Objectives Specific objective of telecommunication sector reforms are to: (a) improve sector performance; (b) transform telecommunication structure from monopoly to pro-competitive environment; (c) facilitate more job creation and income generation; (d) optimally gain national income from privatized state-owned telecommunication companies; (e) increase and accelerate international private sector partnership; (f) provide public access to telecommunications; and (g) to increase transparency of the regulations in order to restore investor confidence. Guiding Principles The guiding principles of telecommunication sector reform are derived from the national reform principles of the People’s Consultative Assembly (MPR) decrees. Lesson from the current economic crisis, political reform agenda, and a series of economic recovery programs have also been a very useful to guide the implementation of telecommunication sector reform. Main Reform Policies and Programs In setting up main steps toward a better telecommunication sector and to prepare readiness of Indonesian telecommunication market for a global trend, the Government of Indonesia has issued The Blue Print on Indonesian

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Telecommunication Sector Policy on July 1999. This step was followed one year later by the effectiveness of the new Telecommunication Law No. 36 of 1999 started from September 2000. Main reform policies and programs are: (a) to reform Indonesian telecommunication at macro level; (b) to restructure regulatory framework; (c) to restructure telecommunication industry; and (d) to liberalize business environment in telecommunication sector. The main policies are implemented through the following programs. First, reforming Indonesian telecommunication sector at macro level is carried out by: abolishing the monopoly; eliminating discrimination and restriction for private sector from participating in provision of telecommunication network and services; and redefining the role of the government. Regulatory framework on the other hand is a prerequisite for a better telecommunication practice. The new telecommunication law No.36 of 1999 underlines several programs to restructure regulatory framework. Among others are: setting up a pro-competitive telecommunication business environment; separating telecommunication operation from policy making and regulatory functions; improving licensing process; avoiding discrimination based on the ownership; restructuring tariff based on cost estimation and market mechanism; establishing the interconnection mechanism among operators; preparing the universal service; assuring the operators to provide equal access; reassuring the international standard and technologically neutral for the equipment; and providing guarantee for consumer protection. Third, to restructure telecommunication industry the following steps are taken: to stop the separation between basic and non-basic services in telecommunication; to terminate the exclusivity right of the existing operator (local, long distance, and international services) earlier; and to conduct a full competition atmosphere in many services after 2010. Finally, liberalizing business environment is focused on three main aspects: opening telecommunication market; removing the entire barrier to the market entry; and abolishing discrimination based on government ownership by restructuring all state-owned companies in telecommunication sector.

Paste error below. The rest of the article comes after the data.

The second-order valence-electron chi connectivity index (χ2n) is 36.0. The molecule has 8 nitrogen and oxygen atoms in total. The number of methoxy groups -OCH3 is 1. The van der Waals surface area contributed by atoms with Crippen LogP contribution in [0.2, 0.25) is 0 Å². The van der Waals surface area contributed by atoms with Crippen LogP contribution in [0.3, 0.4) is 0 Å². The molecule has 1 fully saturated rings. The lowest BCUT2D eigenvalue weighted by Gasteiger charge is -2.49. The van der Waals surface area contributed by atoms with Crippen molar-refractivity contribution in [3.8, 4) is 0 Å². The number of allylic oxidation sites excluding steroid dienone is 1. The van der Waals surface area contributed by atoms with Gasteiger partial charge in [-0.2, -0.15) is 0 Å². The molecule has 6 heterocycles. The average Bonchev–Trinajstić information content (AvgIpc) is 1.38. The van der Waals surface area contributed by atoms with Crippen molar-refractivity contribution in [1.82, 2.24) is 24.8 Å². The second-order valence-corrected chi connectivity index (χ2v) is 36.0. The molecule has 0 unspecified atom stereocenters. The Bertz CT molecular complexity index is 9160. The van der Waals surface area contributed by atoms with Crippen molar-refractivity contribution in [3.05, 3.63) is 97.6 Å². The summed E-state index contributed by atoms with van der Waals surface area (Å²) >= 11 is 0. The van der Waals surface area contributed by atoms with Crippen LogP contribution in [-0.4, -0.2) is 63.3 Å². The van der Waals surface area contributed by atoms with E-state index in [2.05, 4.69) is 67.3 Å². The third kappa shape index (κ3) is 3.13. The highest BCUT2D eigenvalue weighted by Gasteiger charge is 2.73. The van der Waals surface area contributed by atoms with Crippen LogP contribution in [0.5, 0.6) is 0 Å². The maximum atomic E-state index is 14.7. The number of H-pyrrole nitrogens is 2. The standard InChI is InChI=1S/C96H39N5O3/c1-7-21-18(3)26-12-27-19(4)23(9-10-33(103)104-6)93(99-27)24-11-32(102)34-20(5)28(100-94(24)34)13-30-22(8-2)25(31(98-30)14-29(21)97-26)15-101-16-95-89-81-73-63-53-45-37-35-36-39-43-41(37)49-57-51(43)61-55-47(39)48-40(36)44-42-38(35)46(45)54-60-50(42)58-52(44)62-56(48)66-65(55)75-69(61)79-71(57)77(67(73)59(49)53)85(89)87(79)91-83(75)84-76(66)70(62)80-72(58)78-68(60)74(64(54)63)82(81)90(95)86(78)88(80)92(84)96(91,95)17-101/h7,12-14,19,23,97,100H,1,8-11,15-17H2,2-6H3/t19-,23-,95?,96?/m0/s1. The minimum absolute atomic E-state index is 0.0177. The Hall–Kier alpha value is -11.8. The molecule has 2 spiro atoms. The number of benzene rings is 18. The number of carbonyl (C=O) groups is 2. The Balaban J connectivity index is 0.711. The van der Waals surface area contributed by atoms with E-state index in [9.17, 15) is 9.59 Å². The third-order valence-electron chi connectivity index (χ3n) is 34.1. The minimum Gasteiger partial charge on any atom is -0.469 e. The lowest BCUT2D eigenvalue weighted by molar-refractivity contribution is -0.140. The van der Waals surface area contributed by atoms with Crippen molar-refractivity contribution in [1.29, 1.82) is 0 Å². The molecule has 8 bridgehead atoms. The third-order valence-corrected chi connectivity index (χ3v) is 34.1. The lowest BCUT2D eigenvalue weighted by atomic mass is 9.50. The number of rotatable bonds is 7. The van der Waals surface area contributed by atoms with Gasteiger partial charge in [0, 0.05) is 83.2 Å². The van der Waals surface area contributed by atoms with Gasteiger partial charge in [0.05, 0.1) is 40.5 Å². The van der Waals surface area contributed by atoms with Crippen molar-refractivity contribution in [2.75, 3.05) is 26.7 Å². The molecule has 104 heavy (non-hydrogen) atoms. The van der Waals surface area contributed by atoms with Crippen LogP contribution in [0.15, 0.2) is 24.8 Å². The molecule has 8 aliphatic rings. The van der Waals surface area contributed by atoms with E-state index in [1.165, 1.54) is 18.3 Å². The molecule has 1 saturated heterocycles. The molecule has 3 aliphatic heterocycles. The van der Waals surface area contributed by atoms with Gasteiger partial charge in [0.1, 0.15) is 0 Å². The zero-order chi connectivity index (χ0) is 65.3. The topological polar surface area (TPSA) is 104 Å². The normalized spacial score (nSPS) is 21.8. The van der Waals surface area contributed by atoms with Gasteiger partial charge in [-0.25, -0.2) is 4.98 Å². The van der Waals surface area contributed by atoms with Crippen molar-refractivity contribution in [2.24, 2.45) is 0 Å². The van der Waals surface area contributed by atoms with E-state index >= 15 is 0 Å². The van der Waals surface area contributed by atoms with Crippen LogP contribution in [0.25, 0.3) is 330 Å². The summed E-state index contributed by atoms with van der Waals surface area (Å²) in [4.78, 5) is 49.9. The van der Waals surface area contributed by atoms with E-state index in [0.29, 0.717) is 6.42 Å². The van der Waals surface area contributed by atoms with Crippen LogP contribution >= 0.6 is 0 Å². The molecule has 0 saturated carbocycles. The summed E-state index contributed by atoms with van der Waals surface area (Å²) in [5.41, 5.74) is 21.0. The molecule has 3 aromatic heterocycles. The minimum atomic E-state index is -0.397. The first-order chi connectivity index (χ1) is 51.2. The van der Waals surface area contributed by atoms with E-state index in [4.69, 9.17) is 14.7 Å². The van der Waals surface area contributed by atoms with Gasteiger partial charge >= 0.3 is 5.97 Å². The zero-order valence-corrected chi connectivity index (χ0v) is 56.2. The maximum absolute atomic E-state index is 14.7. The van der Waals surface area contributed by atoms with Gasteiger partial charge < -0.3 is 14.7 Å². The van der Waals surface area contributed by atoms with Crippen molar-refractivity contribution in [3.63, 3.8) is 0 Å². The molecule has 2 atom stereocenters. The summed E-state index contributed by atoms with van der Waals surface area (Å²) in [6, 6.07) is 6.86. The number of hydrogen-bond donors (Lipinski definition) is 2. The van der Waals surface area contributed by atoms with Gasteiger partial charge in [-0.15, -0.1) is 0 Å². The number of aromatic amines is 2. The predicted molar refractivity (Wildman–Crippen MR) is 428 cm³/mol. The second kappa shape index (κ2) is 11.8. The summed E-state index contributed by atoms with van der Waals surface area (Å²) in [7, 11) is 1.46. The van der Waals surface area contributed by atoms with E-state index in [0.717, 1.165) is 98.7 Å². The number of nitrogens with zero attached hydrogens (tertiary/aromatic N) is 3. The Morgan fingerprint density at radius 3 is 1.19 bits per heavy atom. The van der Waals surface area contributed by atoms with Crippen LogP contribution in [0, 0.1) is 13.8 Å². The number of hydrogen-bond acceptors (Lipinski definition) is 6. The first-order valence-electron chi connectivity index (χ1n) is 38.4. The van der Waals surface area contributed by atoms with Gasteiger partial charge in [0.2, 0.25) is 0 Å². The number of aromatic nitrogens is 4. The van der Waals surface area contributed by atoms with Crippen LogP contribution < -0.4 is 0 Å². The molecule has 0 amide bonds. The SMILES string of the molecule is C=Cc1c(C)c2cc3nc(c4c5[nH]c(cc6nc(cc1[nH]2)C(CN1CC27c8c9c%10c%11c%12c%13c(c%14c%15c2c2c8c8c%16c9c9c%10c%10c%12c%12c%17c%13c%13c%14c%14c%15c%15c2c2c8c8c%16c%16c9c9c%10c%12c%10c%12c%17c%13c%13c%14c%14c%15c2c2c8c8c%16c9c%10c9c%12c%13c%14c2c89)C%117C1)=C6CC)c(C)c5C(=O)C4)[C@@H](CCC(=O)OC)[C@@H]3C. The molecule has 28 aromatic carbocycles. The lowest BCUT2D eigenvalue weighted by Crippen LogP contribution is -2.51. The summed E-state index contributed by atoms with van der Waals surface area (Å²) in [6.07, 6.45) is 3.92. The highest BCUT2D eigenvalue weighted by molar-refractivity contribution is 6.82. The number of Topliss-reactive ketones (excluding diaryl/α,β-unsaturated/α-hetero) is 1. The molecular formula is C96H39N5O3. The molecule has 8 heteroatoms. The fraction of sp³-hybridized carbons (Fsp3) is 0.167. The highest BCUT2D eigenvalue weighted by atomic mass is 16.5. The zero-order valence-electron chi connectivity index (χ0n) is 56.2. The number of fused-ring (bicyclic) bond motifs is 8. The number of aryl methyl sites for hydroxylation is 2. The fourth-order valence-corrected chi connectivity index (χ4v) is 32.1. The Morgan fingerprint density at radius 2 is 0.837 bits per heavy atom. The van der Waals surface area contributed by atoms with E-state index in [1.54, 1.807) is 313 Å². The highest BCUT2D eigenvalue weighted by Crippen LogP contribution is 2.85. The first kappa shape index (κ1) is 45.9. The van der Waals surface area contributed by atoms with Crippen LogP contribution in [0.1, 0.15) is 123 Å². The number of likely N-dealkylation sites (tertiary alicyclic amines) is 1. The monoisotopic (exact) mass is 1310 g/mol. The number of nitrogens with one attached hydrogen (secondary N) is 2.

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Regarding ICT Development, through Presidential Decree No. 30 in 1997, the Government of Indonesia established the Coordinating Team for ICT Development in Indonesia (TKTI). The development plan of ICT in Indonesia was documented in “Gambaran Umum Pembangunan Telematika Indonesia” issued by TKTI in 1998. It comprises three main components: (a) ICT Infrastructure; (b) ICT Application; and (c) ICT Resources, including industrial support, standardization, human resources, laws and regulations, and ICT culture. The main objectives of ICT infrastructure are: (a) to implement archipelago super highway; (b) to establish 10 multimedia cities by 2004; and (c) to build Nusantara Multimedia Community Access Center. All of the provincial cities are connected to back bone transmission system through optical fiber communication system, digital microwave communication system, satellite communication system, and submarine system. Meanwhile, IT application is prepared: (a) to support the empowerment of states apparatus and bureaucracy; (b) to increase standard of living; (c) to support national competitiveness in business and industry; (d) to support the development of basic information system. Some applications are now available. For example: SISKOMDAGRI-the management information system of Ministry of Home Affairs; Electronic Data Interchange (EDI) under Ministry of Finance (Custom); KADIN-net by Indonesian Chamber of Commerce; and Electronic Banking by states and private banks. The development policies of ICT resources on the other hand, are focused to support domestic industry and export-oriented sectors, and also to promote a promising investment atmosphere. Recently, the structure and members of TKTI has been renewed through Presidential Decree No. 50/2000, which is chaired by Vice President of the Republic of Indonesia. In February 2001 Bappenas has completed the National IT Framework (NITF), the project funded by the World Bank, and submitted the final report to the TKTI. This report underlines that ICT development is recently prioritized on five strategic